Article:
Welcome to week four of the five-week series on Critiques! Don’t worry, those of you who feel bored to tears with this series. We’ll be back to normal programming on April 5th. And for those of you who’ve submitted content for review, again, thank you! I so appreciate your generosity.
This week’s critique is of demo reels. I did not critique any taped monologues, live theatre, standup comedy sets, or Actor Slates. Those — while each absolutely informative in some way — are not demo reels (and should not be advertised as such). When you send someone one of those other samples of your work, please be sure you identify the content correctly. Meaning, call that section of your website “clips” or “work samples” or “media” or anything other than “demo reel,” because a demo reel — as I’ve said many, many times — is a trailer for the movie that is you. It’s a selection of footage (even if only one or two pieces) in which your professional-level acting work can be evaluated, quickly and easily. Sure, we can evaluate your work somewhat with those other types of clips, but they just aren’t the same thing.
I talked about file type, in cover letters and resumes, over the past two weeks (yes, we prefer PDFs to Word docs), and where reels are concerned, the standard for web-based footage is the good ‘ol .mov file. We can watch that using pretty much any viewing software native to our computers, no matter what platform we prefer. Flash vids and other fancy content may look really cool on your website, but what if we want to save locally to watch later, or to watch your reel on our iPhones or other next-generation smart phones? A tip: I keep a .mov/.m4v version of the trailer to every film I have cast in my iPhone. I can load ’em and play ’em (or email ’em around) as needed, anytime. You should do this with your reel. No, it’s not every day you’ll be asked to show off your goods, but it’s one time at one networking event when you realize you could answer an agent’s question with a quick access of your reel right there that will make you understand what a no-brainer having it handy is.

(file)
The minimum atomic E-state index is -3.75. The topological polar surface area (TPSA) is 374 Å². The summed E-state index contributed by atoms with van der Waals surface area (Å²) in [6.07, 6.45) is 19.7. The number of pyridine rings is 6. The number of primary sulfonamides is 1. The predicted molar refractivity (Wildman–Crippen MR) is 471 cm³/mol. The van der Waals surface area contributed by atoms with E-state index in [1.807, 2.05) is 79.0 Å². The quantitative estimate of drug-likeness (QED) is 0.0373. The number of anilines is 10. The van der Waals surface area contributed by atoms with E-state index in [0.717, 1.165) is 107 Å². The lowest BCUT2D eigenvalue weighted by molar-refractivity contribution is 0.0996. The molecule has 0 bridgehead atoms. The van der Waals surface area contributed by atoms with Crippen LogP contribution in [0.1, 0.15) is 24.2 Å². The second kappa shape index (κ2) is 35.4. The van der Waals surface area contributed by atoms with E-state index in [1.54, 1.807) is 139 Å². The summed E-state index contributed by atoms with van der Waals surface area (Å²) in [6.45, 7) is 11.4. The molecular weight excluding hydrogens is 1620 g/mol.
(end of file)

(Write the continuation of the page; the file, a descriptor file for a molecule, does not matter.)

As I’ve said earlier in this series, your headshot, your resume, your cover letter, your demo reel, your website, and everything else about your marketing package is all a part of teaching us how to get you, how to cast you. The number one biggest mistake most actors make with their reels is going way too long. It’s the scrapbook syndrome. You remember how it felt to be on that set. You have great affection for that particular clip. You love that one last look you gave in that scene.
Yeah. Get over it. No one else looks through your scrapbook, your home movies, or your demo reel with the same emotional attachment that you have. Save the long version for your family and friends, who cherish every frame in which you appear. Your marketing tool — which is what your demo reel is — must get to the point. Show us how to cast you. Don’t linger. Don’t dillydally. Get to the point and then get out. Leave us wanting more, but having enough of an understanding of what we’ll get when we invite you in. Think of it like a trailer. Include all of the best stuff to make us want to buy a ticket to the movie! Do not feel like you need to be “true to the story” as it unfolded on screen. You’re not telling the story anymore. You’re showing off YOU.
Another major mistake in demo reels is not letting us know who we’re looking for. Sure, we may be viewing your reel on your website, so we should know whose face we’re checking out when a big crowd scene starts, but be smart about how you edit your reel. If you refuse to start with a still of your headshot (and your name, contact info, union status — a still that should also be at the end of your reel), at least start on a clip that is YOU. And for the love of all that is holy, please don’t put extra work on your reel. Seriously. I can’t even! It’s just such a bad idea. I have more tips. They’re matched with particular examples submitted for critique.
So, here again, we’re in for a visual experience (and this one will take longer than previous critiques, since you need to watch the reels to understand some of my notes about what’s being done well and what could be done better), so here’s the visual! Check back next week for the last in this five-week series on critiques. Wanna see last week’s piece on cover letters? Click here. And the piece on resumes? Click here. And the piece on headshots? Click here. Thanks and enjoy!
Oh, I’d like to mention that my friend and colleague Nancy Bishop is seeking “audition bloopers” from actors, for a workshop she’ll be conducting here in the states later this year. Read about all the specs at her blog.
Originally published by Actors Access at http://more.showfax.com/columns/avoice/archives/001162.html. Please support the many wonderful resources provided by the Breakdown Services family. This posting is the author’s personal archive.